I learned another important lesson, though.  I learned about the value of hiring one-on-one consultants.  My resolution for this new year is to make resolutions.  I’m resolute to holding 6 meetings with experts in various fields that I’d like to get more knowledge about.  I’m still working to identify what those six are.  So far, my list is at 14, and growing.  The challenge is to narrow it down to just 6 (which works out to one meeting every two months; more than doable in terms of time and money).

My justification:
We invest hordes of money to purchase artifacts or invest in things – electronics to simplify our life, entertainment to occupy our free time, fitness equipment to live a healthy life, vacations to relax, IRAs to secure our retirement, etc.  However, have we ever invested to learn the proper way to use/do/engage these things?  Are we investing in our ability to learn how to learn?  It seems like a no-brainer to spend some money to have an expert teach us about the things we invest so much money into.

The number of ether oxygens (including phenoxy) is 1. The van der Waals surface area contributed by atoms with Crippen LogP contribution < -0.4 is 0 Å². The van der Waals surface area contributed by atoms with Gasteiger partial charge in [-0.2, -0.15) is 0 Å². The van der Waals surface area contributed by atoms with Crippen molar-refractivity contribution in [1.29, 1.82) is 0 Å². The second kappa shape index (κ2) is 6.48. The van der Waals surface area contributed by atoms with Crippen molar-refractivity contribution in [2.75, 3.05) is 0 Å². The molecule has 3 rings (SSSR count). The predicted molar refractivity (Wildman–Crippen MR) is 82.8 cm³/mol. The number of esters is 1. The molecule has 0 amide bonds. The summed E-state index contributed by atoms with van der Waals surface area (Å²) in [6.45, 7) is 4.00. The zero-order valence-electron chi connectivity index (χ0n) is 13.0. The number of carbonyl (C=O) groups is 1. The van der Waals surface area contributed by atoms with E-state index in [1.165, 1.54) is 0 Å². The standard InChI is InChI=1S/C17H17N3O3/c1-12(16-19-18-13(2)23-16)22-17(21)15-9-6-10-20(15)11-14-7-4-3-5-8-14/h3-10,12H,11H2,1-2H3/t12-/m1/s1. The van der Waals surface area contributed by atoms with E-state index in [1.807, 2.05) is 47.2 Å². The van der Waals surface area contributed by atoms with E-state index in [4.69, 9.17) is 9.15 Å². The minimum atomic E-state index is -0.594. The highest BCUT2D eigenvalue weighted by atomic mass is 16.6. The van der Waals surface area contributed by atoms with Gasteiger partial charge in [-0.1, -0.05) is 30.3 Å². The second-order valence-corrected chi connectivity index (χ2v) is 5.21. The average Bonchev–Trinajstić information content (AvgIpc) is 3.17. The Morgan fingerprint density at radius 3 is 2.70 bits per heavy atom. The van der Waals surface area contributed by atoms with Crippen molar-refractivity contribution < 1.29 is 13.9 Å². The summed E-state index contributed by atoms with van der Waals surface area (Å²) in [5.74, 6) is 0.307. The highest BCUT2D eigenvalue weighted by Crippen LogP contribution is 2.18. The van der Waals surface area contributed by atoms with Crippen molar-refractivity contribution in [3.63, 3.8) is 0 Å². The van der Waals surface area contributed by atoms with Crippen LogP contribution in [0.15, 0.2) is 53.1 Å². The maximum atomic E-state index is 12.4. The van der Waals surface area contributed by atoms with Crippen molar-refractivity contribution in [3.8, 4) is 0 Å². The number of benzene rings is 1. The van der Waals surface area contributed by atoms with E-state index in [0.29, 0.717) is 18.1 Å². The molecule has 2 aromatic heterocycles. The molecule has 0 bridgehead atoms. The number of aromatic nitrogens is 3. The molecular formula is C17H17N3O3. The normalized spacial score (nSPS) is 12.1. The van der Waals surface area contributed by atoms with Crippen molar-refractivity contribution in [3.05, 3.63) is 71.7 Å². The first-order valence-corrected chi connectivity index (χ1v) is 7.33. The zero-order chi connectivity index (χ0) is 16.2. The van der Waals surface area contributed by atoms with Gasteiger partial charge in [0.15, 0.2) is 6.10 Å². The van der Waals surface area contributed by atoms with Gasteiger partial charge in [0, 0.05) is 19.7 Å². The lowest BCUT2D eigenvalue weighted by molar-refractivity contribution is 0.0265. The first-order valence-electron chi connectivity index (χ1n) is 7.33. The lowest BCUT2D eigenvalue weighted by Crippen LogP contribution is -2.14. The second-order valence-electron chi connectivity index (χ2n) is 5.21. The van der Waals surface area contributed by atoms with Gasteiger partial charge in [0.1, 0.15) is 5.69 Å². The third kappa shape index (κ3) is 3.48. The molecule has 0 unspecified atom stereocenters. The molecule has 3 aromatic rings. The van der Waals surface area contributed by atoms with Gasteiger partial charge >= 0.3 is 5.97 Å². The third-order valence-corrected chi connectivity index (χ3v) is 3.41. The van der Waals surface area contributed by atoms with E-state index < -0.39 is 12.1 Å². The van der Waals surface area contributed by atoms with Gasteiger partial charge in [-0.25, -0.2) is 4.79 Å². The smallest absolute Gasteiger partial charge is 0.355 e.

Of course, the challenge in all this is to find “real” experts.  There’s a million and one consultants out there in every field known to man.  Finding the best can make the difference between learning accurately and learning inaccurate or incomplete information.  It’s like clicking on the top ranked listing in Google versus a listing ranked #3 or #4.  The value of the top ranked listing isn’t proportionally higher than the third or fourth, it’s exponentially higher.

Then, the only challenge that remains is implementing it.  That’s the other half of the story (and arguably, the most important).

A balanced mind

December 1, 2008

Article Link: Thinking about Obama
Source: David Brooks, columnist for NY Times

Maintaining a balanced mind in times of joy and sorrow, success and failure, etc., is advocated by many of the world’s philosophies.  We seldom see it practiced in real life except for a handful of colleagues or family members who either seem “balanced” by nature or make an honest attempt to be.

Regardless of which way you voted, there are lessons to be learned from the political theater we’ve witnessed for the past two years. Both candidates have great qualities.

McCain = passion, service to country, and a great citizen
Obama = calm, collective, and clear-minded

This article is an attempt to highlight just one quality of one of the candidates.